How programmers view type systems depends on their language background. C` programmers see type systems as an inconvenient requirement for reliable design. Python programmers consider types a nuisance that dynamic program frees them from. Neither group is entirely happy with their situation: `C programmers want type inference (e.g., through auto) and Python programmers want the reliability of type checking (e.g., gradual typing with mypy). Haskell programmers, on the other hand, see types as the structural backbone and reliable documentation of a program. Where an object oriented programmer might begin designing their program by laying out the class hierarchy, a typed-functional programmer would begin by defining data types and function signatures. The Haskell programmer no more wants to be freed of the tedium of type annotations than the Java programmer wants to freed of tedium of designing class hierarchies.

morloc is a typed functional programming language, like Haskell, where program design consists of specifying data types and how they can be transformed by functions. If you know the type signature of a function, you know how to confidently use the function; the particular implementation of the function is not often of great interest. Whereas dynamic programmers enjoy being freed of the tedium of writing type annotations, strongly typed functional programmers would like to be freed of the tedium of writing function implementations. morloc is intended to allow this. Atomic functionality can be imported from anywhere, understood within the morloc type framework, and freely composed to build more complex programs.

The type signature in morloc is expected to specify what a function does well enough that little further documentation is needed. Achieving this goal requires that the signature 1) be expressive enough to describe the function and 2) be succinct enough to be easily understood by a human. This is a challenging goal since the two concerns, expressiveness and succinctness, are often at odds. The balance between these two concerns, expressiveness and succinctness, will be a reoccurring theme in future blog posts.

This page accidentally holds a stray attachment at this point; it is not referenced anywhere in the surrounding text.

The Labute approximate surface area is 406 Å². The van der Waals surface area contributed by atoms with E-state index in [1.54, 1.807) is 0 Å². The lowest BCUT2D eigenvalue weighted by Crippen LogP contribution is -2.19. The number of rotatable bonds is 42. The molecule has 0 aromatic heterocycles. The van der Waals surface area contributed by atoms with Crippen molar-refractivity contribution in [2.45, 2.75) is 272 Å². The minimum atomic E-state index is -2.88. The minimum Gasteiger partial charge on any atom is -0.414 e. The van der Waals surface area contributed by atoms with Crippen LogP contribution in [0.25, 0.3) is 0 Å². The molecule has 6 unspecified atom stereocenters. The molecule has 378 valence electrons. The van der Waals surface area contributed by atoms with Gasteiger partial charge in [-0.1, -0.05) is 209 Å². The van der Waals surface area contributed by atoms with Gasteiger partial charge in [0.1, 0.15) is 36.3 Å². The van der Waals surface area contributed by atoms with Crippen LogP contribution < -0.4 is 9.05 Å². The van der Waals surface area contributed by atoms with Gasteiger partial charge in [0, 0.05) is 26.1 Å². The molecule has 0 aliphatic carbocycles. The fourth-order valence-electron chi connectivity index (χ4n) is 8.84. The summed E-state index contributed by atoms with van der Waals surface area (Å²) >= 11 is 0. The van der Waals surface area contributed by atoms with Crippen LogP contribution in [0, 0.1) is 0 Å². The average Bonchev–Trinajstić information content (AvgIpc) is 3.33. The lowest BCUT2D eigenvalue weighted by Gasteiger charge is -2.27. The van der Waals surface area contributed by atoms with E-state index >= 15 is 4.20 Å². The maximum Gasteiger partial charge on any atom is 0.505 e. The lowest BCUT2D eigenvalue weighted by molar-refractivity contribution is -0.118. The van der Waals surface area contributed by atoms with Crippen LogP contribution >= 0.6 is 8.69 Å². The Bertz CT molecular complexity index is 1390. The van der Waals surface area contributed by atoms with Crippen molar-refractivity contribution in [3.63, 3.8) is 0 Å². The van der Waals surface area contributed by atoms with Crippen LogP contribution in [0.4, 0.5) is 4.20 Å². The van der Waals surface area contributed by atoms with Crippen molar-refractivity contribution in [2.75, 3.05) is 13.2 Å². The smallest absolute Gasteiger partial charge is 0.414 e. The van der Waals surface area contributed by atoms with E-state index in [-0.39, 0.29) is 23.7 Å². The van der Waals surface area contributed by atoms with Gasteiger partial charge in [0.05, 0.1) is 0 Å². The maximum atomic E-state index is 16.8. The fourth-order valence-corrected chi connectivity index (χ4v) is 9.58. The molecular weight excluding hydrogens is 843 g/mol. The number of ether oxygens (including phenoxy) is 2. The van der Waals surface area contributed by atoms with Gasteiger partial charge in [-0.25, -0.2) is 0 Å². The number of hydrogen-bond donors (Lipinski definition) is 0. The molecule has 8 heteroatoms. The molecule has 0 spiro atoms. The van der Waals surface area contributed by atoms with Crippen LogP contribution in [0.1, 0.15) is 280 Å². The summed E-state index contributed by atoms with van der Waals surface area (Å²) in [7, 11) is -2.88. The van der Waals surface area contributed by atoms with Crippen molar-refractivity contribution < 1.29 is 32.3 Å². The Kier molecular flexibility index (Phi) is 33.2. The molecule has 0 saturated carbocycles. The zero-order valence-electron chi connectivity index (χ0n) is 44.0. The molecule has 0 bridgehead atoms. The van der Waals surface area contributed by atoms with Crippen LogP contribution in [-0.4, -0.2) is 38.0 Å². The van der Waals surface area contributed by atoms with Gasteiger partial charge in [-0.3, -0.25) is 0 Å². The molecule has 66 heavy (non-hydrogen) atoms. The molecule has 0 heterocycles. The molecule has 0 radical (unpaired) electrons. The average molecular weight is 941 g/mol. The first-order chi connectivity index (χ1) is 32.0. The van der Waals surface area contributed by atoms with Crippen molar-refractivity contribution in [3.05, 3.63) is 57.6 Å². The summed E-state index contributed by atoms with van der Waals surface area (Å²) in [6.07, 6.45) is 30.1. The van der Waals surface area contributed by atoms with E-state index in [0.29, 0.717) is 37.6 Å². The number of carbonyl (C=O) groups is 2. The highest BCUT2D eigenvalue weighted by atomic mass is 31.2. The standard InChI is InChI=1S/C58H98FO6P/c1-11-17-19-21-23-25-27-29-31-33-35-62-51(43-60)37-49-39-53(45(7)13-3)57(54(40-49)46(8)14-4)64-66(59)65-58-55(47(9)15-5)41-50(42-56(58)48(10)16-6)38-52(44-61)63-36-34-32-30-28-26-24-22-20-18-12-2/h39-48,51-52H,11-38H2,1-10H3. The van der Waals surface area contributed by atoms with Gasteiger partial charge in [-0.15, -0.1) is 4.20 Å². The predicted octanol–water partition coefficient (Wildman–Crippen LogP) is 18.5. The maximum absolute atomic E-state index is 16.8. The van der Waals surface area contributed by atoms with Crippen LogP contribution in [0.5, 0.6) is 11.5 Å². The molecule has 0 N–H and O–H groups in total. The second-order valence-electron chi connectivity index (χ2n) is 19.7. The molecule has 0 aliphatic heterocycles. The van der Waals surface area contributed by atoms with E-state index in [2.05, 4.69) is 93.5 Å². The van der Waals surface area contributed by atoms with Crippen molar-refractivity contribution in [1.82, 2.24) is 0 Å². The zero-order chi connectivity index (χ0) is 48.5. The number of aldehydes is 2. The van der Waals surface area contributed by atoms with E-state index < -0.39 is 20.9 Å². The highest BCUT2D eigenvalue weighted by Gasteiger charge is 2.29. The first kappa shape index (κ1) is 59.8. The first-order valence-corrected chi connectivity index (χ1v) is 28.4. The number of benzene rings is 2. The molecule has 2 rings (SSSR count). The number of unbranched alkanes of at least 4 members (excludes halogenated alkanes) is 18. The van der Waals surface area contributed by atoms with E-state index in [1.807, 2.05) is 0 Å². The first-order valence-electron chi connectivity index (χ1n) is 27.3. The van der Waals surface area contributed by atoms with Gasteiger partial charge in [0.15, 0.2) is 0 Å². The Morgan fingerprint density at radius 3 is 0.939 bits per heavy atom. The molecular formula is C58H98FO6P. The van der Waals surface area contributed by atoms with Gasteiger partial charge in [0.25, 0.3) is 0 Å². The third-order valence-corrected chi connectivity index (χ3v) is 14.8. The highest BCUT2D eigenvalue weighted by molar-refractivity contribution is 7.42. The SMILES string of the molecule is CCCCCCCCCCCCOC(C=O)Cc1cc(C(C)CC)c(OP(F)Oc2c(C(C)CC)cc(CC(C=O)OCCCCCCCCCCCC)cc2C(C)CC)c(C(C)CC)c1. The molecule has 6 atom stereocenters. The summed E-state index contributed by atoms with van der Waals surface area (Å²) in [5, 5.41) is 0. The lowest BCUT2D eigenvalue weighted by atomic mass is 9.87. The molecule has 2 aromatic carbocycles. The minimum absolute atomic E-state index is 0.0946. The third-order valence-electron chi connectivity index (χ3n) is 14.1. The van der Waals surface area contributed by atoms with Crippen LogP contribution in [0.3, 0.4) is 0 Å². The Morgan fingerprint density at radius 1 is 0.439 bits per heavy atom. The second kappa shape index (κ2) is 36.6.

This post is the first in a series that is intended to outline the necessary elements of the morloc type system and explore their syntax, semantics, and implementation. Below is an outline of elements I intend to cover (as I post these blogs I will update links):

  1. Dimensional refinements - typechecking the dimensionality of lists and tensors

  2. Effect handling - dealing with impure effects such as IO, exception and non-determinism

  3. Constraints and contracts - specifying relationships between input data and output data

  4. Sum types - how can the notion of sum types, a powerful way to describe grammars, be extended across languages?

  5. Extensible records - adding fields, making them optional, and joining product and sum types

  6. Interactive and literate - asynchronous streaming to make daemons and guis

  7. Types as terms in controlled vocabulary - the next level